Part Four of ‘Zontar, the Thing from Venus’

Hi there! 🙂 Once again, it’s time for the Saturday Matinee and another segment of our latest awful awesome feature film, Zontar, the Thing from Venus.

So, here we go! 🙂

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Excellent review of one I’d like to see! 🙂

The Cinema Fix presents:


Directed by: Peter Farrelly

Produced by: Jim Burke, Brian Hayes Currie, Peter Farrelly, Nick Vallelonga, Charles B. Wessler

Written by: Nick Vallelonga, Brian Hayes Currie, Peter Farrelly

Starring: Viggo Mortensen, Mahershala Ali, Linda Cardellini


I have to be honest I am getting very tired of racism and racists, so lord knows how the people who it affects deal with it on a day to day basis. To judge and attack people because they have a different race, background or skin colour is, and has always been, the height of stupidity. We are all humans and should be judged on our actions and behaviour and NOT our physical appearance, social background, sexuality or gender. Furthermore, we must not treat someone a certain way based on general experience of how others behave too. I subscribe to individualistic judgement and the desire for peaceful…

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Part Three of ‘Zontar, the Thing from Venus’

And we’re back with the next part of this bizarre silly peculiar little movie.

It’s Part Three of Zontar, the Thing from Venus!

Enjoy! 🙂

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My Review of ‘The Ballad of Buster Scruggs’ (2018)

This movie is the cinematic equivalent of a short story anthology. The six short films that comprise the movie are all Westerns and share various themes. So, let’s consider this one vignette at a time.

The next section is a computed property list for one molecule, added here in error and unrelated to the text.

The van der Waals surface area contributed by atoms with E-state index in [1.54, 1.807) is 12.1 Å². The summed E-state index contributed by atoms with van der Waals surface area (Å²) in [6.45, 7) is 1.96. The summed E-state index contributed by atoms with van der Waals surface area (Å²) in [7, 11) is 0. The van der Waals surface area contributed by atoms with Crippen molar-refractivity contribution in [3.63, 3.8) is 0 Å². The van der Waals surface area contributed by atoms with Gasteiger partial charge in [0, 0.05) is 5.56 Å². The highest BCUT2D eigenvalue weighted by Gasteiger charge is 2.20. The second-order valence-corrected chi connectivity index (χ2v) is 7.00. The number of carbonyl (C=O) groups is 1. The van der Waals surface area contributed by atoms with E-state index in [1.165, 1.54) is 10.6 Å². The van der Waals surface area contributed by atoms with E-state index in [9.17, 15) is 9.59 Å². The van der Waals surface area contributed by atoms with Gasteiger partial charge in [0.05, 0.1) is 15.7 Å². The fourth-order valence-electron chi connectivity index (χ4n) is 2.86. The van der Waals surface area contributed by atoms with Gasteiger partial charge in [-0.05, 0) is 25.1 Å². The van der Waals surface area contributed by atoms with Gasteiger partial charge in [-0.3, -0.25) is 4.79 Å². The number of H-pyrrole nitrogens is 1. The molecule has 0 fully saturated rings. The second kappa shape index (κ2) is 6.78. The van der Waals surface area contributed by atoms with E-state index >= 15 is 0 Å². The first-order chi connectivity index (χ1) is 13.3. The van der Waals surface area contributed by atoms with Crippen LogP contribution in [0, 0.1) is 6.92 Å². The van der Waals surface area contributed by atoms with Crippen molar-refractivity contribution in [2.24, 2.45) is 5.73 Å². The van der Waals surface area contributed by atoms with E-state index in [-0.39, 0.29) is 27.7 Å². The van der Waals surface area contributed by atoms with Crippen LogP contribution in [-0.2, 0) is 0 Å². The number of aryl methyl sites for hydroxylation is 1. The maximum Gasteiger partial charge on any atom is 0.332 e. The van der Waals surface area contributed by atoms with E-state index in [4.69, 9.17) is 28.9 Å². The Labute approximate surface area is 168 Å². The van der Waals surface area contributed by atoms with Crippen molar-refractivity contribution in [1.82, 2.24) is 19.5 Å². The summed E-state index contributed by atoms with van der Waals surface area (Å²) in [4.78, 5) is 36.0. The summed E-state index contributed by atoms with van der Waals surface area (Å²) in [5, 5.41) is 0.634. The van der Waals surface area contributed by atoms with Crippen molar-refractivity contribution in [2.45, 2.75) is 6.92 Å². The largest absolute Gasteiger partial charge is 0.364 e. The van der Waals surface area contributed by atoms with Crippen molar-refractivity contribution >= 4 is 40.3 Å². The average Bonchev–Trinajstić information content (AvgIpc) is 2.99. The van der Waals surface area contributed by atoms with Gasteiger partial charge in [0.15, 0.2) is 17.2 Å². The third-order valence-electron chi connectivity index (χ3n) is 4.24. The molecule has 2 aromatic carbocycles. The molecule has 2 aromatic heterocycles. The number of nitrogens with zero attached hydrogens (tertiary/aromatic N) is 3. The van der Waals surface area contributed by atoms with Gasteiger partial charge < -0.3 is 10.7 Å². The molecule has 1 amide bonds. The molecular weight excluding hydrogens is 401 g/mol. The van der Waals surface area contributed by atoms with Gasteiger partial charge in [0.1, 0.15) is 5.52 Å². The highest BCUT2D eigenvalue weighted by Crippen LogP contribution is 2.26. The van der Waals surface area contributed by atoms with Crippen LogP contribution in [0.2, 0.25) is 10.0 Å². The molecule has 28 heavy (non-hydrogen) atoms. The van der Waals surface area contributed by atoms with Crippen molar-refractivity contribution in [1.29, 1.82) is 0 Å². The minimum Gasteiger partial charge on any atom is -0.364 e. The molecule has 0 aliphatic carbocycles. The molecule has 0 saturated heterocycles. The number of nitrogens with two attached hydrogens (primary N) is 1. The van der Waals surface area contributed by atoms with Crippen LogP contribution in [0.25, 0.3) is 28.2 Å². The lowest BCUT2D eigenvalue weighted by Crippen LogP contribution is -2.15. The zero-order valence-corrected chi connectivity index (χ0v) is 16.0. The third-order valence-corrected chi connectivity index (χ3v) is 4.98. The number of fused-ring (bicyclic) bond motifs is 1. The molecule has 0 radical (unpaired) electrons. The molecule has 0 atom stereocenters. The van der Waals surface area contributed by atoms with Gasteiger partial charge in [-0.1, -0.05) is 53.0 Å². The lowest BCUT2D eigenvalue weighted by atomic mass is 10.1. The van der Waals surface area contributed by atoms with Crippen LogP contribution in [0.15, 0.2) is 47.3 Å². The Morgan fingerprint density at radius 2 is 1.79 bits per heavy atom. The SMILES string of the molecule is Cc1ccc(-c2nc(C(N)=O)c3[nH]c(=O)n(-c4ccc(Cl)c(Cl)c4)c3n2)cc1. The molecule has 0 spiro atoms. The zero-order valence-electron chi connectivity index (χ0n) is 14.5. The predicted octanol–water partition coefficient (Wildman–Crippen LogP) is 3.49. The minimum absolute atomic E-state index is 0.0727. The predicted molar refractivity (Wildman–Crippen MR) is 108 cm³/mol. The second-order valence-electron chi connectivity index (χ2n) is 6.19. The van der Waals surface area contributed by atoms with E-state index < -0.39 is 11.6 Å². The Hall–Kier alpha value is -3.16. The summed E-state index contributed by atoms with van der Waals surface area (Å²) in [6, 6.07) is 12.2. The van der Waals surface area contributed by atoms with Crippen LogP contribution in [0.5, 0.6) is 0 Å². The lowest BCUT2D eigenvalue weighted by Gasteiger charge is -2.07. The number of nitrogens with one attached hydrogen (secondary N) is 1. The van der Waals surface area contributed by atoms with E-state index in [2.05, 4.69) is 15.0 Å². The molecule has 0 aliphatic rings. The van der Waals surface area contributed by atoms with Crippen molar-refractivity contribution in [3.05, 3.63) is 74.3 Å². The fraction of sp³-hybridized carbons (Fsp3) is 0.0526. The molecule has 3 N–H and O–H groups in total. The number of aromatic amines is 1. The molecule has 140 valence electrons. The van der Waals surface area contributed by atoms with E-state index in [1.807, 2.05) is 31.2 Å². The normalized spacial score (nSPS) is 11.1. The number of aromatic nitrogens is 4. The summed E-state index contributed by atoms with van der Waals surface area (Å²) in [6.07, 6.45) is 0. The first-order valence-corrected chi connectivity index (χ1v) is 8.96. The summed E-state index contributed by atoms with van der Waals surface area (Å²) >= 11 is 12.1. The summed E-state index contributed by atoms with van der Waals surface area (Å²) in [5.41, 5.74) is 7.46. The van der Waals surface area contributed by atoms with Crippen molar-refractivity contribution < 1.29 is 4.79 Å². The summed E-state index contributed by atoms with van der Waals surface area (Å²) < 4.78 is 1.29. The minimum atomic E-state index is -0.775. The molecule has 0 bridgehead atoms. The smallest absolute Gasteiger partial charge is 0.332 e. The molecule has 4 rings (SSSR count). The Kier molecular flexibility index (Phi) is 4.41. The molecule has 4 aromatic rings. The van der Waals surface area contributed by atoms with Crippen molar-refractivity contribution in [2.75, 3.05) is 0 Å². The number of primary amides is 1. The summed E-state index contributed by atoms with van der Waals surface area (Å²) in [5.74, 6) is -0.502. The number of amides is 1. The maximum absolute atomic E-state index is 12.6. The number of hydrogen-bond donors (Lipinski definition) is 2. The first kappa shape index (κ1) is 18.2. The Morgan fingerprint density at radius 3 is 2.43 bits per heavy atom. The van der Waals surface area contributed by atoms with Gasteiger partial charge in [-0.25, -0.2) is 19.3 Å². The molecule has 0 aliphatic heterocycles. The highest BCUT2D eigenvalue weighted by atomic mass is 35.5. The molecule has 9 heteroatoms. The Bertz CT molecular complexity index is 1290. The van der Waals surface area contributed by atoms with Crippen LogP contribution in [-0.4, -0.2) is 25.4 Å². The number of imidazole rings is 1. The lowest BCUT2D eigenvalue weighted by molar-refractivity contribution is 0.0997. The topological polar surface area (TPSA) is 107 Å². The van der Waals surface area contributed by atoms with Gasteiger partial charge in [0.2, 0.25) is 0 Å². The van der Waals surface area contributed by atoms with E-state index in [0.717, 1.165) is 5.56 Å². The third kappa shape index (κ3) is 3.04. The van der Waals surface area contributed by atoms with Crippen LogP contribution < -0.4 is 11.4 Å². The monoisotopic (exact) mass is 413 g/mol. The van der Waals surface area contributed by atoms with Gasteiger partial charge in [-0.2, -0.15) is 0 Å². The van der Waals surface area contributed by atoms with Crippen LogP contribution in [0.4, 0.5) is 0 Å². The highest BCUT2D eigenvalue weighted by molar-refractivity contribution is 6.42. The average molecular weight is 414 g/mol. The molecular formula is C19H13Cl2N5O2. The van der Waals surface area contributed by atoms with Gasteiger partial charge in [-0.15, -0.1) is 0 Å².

1. “The Ballad of Buster Scrubbs”

This story leads the pack—in more ways than one. The story of a singing gunslinger, whose acrobatic moves parody that particular trope, also manages to send up the typical saloon scene. The result is clever. Alone, this part of the film would have made a great short.

2. “Near Algodones”

Via Indiewire.

This is an obvious take-off on the Spaghetti Western. The camera work, the bank robbery, the Old Man, the defensive use of metallic objects, the multiple hangings … I could go on. Another winner in the collection.

Now, at this point, it becomes clear that these stories will all have a twist to them involving two of the Coens’ favorite subjects: Death and the Meaning of Life. With that in mind, consider the rest of their offerings.

3. “Meal Ticket”

Via musikexpress.

If the idea of an armless and legless sideshow freak who performs dramatic readings (over and over and over—so you get-it-already that his life is an endless series of acting gigs before ever-diminishing crowds) and, in between, is carted from town-to-town by his quasi-manager/caretaker, you’ll love this one.

I can say without hesitation, I didn’t. I found it slow, repetitive, tedious, and Pretentious. And, unfortunately, that last quality is what informs the rest of the film.

It’s also a depressing tale, which I almost didn’t write, because it goes without saying.

4. “All Gold Canyon”

Via The Stranger

The plot in sum: A grizzled prospector finds a scenic Western canyon and digs relentlessly for gold.

I guess I expected a bit more parody than this story delivered. You might see a passing resemblance between this scenario and The Treasure of the Sierra Madre or the elderly guide who Butch and Sundance worked with in Bolivia in this movie. But not a lot.

5. “The Gal Who Got Rattled”

Via Collider

Probably my third favorite, after the first two stories. It concerns a wagon train heading to Oregon. The main character is a shy, but resilient, woman who was headed there with her overbearing idiot annoying brother, who claims she can marry well once she arrives at their new home. On the drive, her brother buys it dies, and one of the wagon drivers befriends her.

This is a passable love story with frontier complications. And a dog.

6. “The Mortal Remains”

This story is about a group of strangers on a stage coach to someplace or other. Again, I was looking for (the obvious) allusions to Stagecoach—and thought I found them.

But, in the end, the story turned into a lengthy philosophical discussion with one of those endings that invoke bad acid flashbacks to Film Studies 101 (visual effects + dialogue = theme or something). If you like your allegories and themes obvious, this one fits the bill.